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South Dakota v. Wayfair, Inc.

It’s been a big year for tax changes. The United States Tax Cuts and Jobs Act (“Tax Reform”) has taken front seat and grabbed much attention.

However, an equally big tax change occurred this year in the sales & use tax world with the Supreme Court decision South Dakota v. Wayfair, Inc. The Supreme Court ruled in favor of South Dakota’s authority to require out of state sellers without physical presence in a jurisdiction to collect and remit sales & use taxes on taxable sales into that jurisdiction. This is a reversal of the prior Supreme Court case Quill Corp. v. North Dakota decided in 1992 that prevented states from requiring sellers to collect and remit sales & use taxes UNLESS the seller had physical presence in the state.

So what’s happening?

South Dakota’s remote seller (out of state seller that sells online and off-line) rules state that the seller must collect South Dakota sales & use taxes if the seller:

  • had annual gross revenue of more than $100,000 from sales in South Dakota; OR
  • completed more than 200 sales annually in South Dakota.

You’ve guessed it. As of October 1st, twenty six additional states have implemented South Dakota threshold rules. We expect all states that administer sales & use taxes to adopt similar rules. Most states expect sellers to register and start collecting immediately.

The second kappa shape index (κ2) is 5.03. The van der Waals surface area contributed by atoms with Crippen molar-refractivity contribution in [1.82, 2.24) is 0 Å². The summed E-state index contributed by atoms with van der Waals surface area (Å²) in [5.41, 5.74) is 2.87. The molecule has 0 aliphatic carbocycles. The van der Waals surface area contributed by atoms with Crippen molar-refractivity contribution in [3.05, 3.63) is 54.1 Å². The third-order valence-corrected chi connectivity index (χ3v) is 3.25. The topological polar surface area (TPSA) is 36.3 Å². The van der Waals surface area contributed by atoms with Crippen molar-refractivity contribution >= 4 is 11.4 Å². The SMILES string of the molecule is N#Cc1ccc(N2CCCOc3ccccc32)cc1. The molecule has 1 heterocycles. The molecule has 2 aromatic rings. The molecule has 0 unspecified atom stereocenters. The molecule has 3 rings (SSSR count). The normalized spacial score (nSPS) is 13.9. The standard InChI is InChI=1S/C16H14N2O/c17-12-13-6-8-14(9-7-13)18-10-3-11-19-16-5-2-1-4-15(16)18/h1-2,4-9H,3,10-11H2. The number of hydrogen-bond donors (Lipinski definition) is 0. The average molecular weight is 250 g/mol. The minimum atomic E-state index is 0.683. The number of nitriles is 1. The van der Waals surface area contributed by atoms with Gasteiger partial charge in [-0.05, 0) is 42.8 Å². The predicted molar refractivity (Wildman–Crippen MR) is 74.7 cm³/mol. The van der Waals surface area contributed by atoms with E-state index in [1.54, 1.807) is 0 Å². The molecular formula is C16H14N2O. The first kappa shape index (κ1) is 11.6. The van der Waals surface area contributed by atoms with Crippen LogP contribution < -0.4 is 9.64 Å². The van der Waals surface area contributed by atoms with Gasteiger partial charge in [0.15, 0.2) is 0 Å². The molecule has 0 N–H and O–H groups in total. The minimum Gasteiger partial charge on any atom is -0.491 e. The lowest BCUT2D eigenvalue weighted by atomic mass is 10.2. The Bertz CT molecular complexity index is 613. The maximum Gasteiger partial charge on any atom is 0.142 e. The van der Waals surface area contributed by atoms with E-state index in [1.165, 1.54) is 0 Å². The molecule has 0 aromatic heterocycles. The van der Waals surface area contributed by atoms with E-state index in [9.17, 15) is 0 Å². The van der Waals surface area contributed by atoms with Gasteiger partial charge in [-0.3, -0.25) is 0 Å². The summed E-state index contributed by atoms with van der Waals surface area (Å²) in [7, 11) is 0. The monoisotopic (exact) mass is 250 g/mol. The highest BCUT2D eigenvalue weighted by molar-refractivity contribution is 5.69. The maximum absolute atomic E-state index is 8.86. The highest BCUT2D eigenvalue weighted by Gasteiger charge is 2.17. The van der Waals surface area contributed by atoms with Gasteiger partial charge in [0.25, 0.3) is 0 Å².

Does this affect my business?

Unless you have a single physical location (that only sells to walk-in customers) with no shipped products or services, this affects your business. That includes, but not limited to, retailers, manufacturers and distributors. For all business types, it is more important now that exemption certificates are in place and managed. Sellers to manufacturers especially should be concerned since many states have a reduced rate for sales to manufacturer end users.

Service providers such as sellers of bundled transactions (goods and services) and consultants should be aware how each state taxes services. This has not been a prior concern if the service provider performed all services from their home state with no physical presence elsewhere. Now service providers could have exposure if more than $100,000 in sales or 200 transactions into a state if that state tax services.

What to do now?

There should be a systematic approach to tackling this topic. The first steps are to determine your filing requirements and if there is any existing exposure. We’re prepared to assist with this. Please reach out to your Wegner team member or directly to Cam Brawley, Director of State and Local Taxes at or 262-696-5192.


Cam BrawleyHave questions about Wayfair?

Cam is the Director of State and Local Tax (SALT) Services for Wegner CPAs, and has more than 30 years of state and local tax experience. He specializes in multi-state income, sales & use, property taxes, and unclaimed property. Contact Cam.


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